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The Journal of laryngology and otology

Total thyroidectomy for amiodarone-associated thyrotoxicosis: should surgery always be delayed for pre-operative medical preparation?


PMID 22613770

Abstract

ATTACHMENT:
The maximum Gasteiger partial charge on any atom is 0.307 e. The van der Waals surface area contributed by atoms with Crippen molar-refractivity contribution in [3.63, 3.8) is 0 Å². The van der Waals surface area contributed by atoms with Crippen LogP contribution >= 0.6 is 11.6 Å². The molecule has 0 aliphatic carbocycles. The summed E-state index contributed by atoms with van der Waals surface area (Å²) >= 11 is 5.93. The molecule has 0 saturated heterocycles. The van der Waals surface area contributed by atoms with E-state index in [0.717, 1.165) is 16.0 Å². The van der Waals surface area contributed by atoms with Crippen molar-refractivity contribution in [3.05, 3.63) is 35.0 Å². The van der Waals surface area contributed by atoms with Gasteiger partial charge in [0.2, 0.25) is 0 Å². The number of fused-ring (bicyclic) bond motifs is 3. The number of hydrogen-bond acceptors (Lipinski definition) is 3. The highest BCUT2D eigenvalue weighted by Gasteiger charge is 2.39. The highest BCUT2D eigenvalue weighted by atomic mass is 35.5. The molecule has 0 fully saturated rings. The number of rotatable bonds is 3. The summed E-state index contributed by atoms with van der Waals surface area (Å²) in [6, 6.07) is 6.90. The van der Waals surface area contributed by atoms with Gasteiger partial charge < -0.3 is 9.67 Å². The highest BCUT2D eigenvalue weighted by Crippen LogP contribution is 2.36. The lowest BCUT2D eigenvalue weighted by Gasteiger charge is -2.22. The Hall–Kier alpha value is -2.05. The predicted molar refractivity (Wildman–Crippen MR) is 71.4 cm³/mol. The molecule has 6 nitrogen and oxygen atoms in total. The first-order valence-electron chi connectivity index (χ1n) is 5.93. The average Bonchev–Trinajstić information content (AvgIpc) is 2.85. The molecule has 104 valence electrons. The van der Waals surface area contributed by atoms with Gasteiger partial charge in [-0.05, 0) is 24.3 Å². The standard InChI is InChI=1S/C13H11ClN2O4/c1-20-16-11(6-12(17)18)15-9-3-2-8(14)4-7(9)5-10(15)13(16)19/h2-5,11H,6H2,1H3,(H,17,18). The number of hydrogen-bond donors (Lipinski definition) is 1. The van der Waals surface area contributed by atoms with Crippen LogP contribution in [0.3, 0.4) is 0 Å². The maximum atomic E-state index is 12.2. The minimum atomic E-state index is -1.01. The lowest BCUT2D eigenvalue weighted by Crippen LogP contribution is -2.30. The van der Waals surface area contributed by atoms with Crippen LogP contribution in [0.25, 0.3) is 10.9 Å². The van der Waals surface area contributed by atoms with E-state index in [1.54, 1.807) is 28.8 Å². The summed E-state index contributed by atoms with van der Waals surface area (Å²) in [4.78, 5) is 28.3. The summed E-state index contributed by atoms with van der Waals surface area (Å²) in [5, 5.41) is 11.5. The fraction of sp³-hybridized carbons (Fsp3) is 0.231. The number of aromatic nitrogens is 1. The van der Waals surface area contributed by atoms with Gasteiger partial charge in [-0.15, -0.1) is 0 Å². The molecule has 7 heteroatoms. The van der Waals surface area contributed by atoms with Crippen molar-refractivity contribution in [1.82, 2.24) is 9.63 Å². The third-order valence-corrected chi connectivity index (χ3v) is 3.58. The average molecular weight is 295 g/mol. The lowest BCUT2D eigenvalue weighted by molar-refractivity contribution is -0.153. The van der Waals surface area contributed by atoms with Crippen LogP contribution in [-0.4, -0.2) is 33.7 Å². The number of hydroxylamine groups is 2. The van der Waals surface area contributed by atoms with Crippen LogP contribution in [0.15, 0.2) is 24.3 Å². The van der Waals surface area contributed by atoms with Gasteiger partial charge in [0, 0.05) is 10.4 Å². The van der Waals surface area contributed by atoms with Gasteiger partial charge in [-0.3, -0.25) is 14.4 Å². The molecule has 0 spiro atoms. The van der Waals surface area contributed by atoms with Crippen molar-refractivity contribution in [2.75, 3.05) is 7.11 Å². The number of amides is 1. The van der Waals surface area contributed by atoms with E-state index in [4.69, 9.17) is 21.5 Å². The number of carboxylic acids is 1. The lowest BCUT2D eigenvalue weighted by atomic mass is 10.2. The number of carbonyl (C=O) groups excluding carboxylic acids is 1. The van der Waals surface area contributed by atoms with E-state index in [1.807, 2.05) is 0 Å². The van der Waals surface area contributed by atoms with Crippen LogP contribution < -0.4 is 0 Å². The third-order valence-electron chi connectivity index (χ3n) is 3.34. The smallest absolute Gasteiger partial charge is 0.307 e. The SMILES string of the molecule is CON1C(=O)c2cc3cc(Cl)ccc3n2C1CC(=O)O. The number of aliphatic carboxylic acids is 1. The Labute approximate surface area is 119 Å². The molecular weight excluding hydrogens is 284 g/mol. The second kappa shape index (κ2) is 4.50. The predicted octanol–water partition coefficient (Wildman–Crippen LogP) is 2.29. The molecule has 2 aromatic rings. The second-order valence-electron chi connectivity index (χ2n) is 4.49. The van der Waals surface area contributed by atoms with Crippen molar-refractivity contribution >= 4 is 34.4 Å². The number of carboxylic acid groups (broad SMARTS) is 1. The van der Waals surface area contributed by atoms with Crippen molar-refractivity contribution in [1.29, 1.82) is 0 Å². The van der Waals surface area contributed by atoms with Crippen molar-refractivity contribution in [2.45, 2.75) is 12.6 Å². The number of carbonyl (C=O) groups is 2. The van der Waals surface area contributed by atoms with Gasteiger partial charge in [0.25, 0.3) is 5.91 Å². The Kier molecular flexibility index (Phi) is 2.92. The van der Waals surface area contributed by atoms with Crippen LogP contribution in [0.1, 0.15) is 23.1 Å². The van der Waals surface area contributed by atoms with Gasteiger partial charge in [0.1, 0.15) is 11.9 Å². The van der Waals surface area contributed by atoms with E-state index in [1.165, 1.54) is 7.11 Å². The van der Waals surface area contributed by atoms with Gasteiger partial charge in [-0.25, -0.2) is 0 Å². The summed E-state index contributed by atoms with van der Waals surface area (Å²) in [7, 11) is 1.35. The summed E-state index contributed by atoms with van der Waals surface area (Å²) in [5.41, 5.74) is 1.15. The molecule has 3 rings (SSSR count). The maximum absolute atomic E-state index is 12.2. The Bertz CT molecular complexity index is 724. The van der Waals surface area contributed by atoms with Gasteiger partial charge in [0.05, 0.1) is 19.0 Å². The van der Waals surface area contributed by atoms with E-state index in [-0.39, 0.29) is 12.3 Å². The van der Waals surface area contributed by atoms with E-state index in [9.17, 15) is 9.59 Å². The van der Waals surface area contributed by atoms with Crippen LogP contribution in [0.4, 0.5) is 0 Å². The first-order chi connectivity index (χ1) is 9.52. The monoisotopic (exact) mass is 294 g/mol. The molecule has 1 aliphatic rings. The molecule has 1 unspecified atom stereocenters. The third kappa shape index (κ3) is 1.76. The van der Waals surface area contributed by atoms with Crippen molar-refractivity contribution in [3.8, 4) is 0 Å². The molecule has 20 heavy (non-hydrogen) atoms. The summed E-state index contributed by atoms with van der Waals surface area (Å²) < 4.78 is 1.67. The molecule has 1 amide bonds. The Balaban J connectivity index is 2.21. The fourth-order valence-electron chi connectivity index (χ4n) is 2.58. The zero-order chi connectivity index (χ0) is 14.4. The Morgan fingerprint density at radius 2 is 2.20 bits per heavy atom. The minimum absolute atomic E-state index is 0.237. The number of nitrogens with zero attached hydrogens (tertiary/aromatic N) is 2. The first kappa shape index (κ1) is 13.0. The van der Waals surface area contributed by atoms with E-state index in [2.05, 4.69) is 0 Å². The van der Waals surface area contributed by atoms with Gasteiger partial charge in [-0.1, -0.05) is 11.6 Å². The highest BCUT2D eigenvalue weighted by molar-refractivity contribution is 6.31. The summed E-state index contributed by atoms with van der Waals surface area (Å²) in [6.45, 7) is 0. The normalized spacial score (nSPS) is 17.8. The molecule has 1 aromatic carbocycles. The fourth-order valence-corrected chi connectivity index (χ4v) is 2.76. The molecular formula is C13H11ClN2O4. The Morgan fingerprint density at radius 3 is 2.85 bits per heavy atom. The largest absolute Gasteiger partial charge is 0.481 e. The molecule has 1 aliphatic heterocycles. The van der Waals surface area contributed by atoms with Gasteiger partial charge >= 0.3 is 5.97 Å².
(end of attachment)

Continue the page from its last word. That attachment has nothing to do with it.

Amiodarone can induce severe hyperthyroidism that justifies its withdrawal and the introduction of antithyroid drugs. Continuing amiodarone use, failure to control hyperthyroidism and poor clinical progress may require thyroidectomy. This study aimed to evaluate patients' post-operative development and mid-term outcome after thyroidectomy for amiodarone-associated thyrotoxicosis. Prospective case series. Tertiary care centre. We prospectively collected cases of amiodarone-associated thyrotoxicosis requiring thyroidectomy due to failure of antithyroid treatment, despite amiodarone discontinuation. Post-thyroidectomy complications were compared immediately, 30 days and one year post-operatively, and also for scheduled versus emergency surgery cases. Of 11 total cases, nine scheduled thyroidectomy cases had no morbidity after elective surgery. Two cases required emergency surgery for multiple organ failure and cardiac problems. Immediate post-operative complications (mostly haemodynamic) occurred in both cases (emergency vs routine surgery, p = 0.018). In such cases, pre-operative medical treatment is vital to limit peri- and post-operative complications, but surgery should not be delayed if the haemodynamic status deteriorates. Surgery, with careful anaesthesia, is the cornerstone of the treatment.

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